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No one thought to ask him, but it was possible that Walter Alston's stomach hurt. The game was close, as close as a game can get without being tied. Alston's team, the Brooklyn Dodgers, led 4-3. It was the eighth inning, the rival New York Giants had a man on base and Alston's pitcher had gone to a two-ball two-strike count on the batter, young Andre Rodgers. Alston was afraid that his pitcher might, in his desire to get the ball over the plate, give young Rodgers what the trade calls a fat pitch. Young Rodgers hits with power, if not with consistency. A fat pitch could mean a home run. A home run would put the Giants ahead.
Where another man might reach for an Alka-Seltzer, Alston reached for Clem Labine (see cover). Labine is a 30-year-old Rhode Islander of French-Canadian extraction and deceptive appearance. He has a youthful face, a crew cut, a wife, two small children, a warm, musical speaking voice and an outspoken enthusiasm for men's fashion design. When he is not on the ball field these things tend to obscure the fact that he also has arms and shoulders like a blacksmith, a competitive drive that borders on sheer meanness, and a very great proficiency in the art of throwing a baseball.
Labine is a relief pitcher. When Manager Alston beckoned, he walked briskly in from the bullpen and took charge of the game. He threw his warmup pitches, all fast balls, as young Rodgers, waiting, watched. The game resumed. Rodgers stepped up to bat and Labine threw him, not a fast ball, but a curve. It was strike three and that was that. Labine ran through the remainder of the Giant batters in the eighth and ninth innings without allowing anyone to reach base, and the Dodgers won.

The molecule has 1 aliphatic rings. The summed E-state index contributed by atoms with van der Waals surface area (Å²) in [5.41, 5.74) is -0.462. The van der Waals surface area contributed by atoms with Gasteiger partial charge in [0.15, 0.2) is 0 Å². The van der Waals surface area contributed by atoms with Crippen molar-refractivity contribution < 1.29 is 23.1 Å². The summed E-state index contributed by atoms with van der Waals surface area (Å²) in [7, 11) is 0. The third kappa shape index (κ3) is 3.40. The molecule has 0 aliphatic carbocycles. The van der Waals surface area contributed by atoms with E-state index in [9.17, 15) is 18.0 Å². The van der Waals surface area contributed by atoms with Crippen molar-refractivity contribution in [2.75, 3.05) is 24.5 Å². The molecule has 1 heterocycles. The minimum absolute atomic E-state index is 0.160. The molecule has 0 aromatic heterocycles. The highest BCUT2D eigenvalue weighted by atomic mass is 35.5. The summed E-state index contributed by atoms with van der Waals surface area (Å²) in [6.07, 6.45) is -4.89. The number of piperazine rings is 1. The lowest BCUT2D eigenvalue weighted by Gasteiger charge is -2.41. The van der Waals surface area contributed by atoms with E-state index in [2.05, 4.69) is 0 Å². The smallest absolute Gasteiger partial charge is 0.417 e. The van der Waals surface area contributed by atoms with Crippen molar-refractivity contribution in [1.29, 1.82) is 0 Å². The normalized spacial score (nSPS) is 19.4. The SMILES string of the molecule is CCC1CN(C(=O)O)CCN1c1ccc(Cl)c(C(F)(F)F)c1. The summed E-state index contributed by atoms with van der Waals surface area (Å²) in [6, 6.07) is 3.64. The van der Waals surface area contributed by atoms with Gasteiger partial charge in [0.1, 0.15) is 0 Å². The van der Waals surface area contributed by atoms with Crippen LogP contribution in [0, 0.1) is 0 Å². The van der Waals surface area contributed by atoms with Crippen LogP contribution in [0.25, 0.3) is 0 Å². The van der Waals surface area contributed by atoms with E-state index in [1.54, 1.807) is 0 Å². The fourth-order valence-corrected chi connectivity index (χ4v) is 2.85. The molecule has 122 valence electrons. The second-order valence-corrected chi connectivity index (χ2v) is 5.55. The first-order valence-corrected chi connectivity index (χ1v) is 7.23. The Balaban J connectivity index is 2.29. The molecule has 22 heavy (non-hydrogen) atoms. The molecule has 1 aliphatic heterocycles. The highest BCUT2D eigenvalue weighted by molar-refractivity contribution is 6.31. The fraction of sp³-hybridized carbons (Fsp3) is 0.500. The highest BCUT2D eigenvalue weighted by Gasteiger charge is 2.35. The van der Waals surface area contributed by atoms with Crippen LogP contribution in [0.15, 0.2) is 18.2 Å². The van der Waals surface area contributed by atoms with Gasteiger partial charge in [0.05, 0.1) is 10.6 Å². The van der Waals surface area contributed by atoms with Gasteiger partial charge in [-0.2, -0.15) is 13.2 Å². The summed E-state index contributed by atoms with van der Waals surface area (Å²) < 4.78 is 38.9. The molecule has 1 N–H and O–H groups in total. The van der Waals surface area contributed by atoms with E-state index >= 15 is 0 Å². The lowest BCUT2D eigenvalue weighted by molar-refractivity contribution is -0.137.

Not too many days later the Dodgers were in Milwaukee playing the Braves. They had lost the night before and they wanted to win this game very, very much. In the eighth inning the score was tied 2-2. Alston sent Labine in to pitch. The Dodgers finally scored a run in the top of the 10th inning. The Braves? Nine of them faced Labine, three in the eighth, three in the ninth, three in the 10th. None of them reached first base. The Dodgers won.
In New York a writer talking idly of this and that with Bob Scheffing, manager of the Chicago Cubs, asked Scheffing, "If you had your choice of any one pitcher in the entire league, who would you pick?"
"Labine," Scheffing said, without hesitation.
What Scheffing wants, Alston has. And happily, Alston appreciates what he has. In discussing Labine and relief pitching recently, Alston said: "It used to be that your relief pitcher was a fellow who wasn't good enough to be a starter. But now, when you have someone like Labine or Hershell Freeman in the bullpen, you know the man you bring in is just as good a pitcher as your starter. Maybe better."
Relief pitching is not, of course, a new development in baseball. It traces back probably to the first psychosomatic twinge in the elbow of a nervous starting pitcher confronted by the meat of his opponents' batting order. ("I'd like to stay in the game, you understand, Charley. It's just I don't want to do nothing to hurt the team's chances. Maybe you better bring Lefty in.") Relief pitchers like Firpo Marberry, Johnny Murphy and Joe Page were important contributors to baseball's colorful history.
But if the relief pitcher as an individual is not new, relief pitching as it is practiced today is. In the old days a relief pitcher was a substitute, an indication of weakness in the original pitching plan. Today relief pitching in itself is part of the plan (relief pitchers were used in 70% of the games played in the major leagues last season) and the presence of a relief man in a game is, as often as not, an indication of strength, of fortified pitching. The Philadelphia Phillie pitching staff had the second highest total of complete games in the National League last year. This might seem to be a sign of team pitching strength, yet the Phillie staff gave up most hits, most runs, most home runs and had the worst earned run average in the league. They simply did not have enough relief pitching.
Relief pitching is strength. And a good relief pitcher is worth his weight in gold. Actually, at current market prices—gold is still listed at about $35 an ounce—Labine, who weighs 195, is worth probably three times his weight in gold. And in open bidding Bob Scheffing might go as high as four.